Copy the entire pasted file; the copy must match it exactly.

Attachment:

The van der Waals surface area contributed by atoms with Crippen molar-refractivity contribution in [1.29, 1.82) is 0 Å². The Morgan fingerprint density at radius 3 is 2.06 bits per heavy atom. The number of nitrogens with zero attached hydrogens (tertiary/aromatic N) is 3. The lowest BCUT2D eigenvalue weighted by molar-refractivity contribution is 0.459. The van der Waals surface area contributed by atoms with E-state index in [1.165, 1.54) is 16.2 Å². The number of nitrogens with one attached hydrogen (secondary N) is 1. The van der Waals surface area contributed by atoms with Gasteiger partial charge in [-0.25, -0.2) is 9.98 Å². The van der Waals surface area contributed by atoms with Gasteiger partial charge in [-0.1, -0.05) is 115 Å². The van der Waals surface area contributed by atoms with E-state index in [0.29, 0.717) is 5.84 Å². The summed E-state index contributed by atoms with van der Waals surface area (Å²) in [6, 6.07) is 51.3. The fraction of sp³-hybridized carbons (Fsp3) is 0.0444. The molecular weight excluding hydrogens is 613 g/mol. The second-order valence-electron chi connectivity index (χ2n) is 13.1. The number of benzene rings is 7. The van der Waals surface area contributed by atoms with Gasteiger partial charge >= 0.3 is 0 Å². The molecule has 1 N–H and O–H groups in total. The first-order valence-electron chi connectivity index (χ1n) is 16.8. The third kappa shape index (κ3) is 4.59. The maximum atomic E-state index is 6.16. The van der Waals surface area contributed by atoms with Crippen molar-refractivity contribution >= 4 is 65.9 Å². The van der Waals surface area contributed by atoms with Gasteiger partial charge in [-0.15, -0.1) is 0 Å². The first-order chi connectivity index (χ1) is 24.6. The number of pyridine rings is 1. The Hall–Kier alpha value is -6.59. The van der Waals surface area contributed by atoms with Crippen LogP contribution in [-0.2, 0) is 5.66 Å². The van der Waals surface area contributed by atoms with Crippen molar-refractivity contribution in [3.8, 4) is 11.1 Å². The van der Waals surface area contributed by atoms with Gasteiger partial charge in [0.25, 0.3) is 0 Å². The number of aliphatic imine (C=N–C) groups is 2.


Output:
The van der Waals surface area contributed by atoms with Crippen molar-refractivity contribution in [1.29, 1.82) is 0 Å². The Morgan fingerprint density at radius 3 is 2.06 bits per heavy atom. The number of nitrogens with zero attached hydrogens (tertiary/aromatic N) is 3. The lowest BCUT2D eigenvalue weighted by molar-refractivity contribution is 0.459. The van der Waals surface area contributed by atoms with E-state index in [1.165, 1.54) is 16.2 Å². The number of nitrogens with one attached hydrogen (secondary N) is 1. The van der Waals surface area contributed by atoms with Gasteiger partial charge in [-0.25, -0.2) is 9.98 Å². The van der Waals surface area contributed by atoms with Gasteiger partial charge in [-0.1, -0.05) is 115 Å². The van der Waals surface area contributed by atoms with E-state index in [0.29, 0.717) is 5.84 Å². The summed E-state index contributed by atoms with van der Waals surface area (Å²) in [6, 6.07) is 51.3. The fraction of sp³-hybridized carbons (Fsp3) is 0.0444. The molecular weight excluding hydrogens is 613 g/mol. The second-order valence-electron chi connectivity index (χ2n) is 13.1. The number of benzene rings is 7. The van der Waals surface area contributed by atoms with Gasteiger partial charge >= 0.3 is 0 Å². The molecule has 1 N–H and O–H groups in total. The first-order valence-electron chi connectivity index (χ1n) is 16.8. The third kappa shape index (κ3) is 4.59. The maximum atomic E-state index is 6.16. The van der Waals surface area contributed by atoms with Crippen molar-refractivity contribution >= 4 is 65.9 Å². The van der Waals surface area contributed by atoms with Gasteiger partial charge in [-0.15, -0.1) is 0 Å². The first-order chi connectivity index (χ1) is 24.6. The number of pyridine rings is 1. The Hall–Kier alpha value is -6.59. The van der Waals surface area contributed by atoms with Crippen LogP contribution in [-0.2, 0) is 5.66 Å². The van der Waals surface area contributed by atoms with Crippen molar-refractivity contribution in [3.8, 4) is 11.1 Å². The van der Waals surface area contributed by atoms with Gasteiger partial charge in [0.25, 0.3) is 0 Å². The number of aliphatic imine (C=N–C) groups is 2.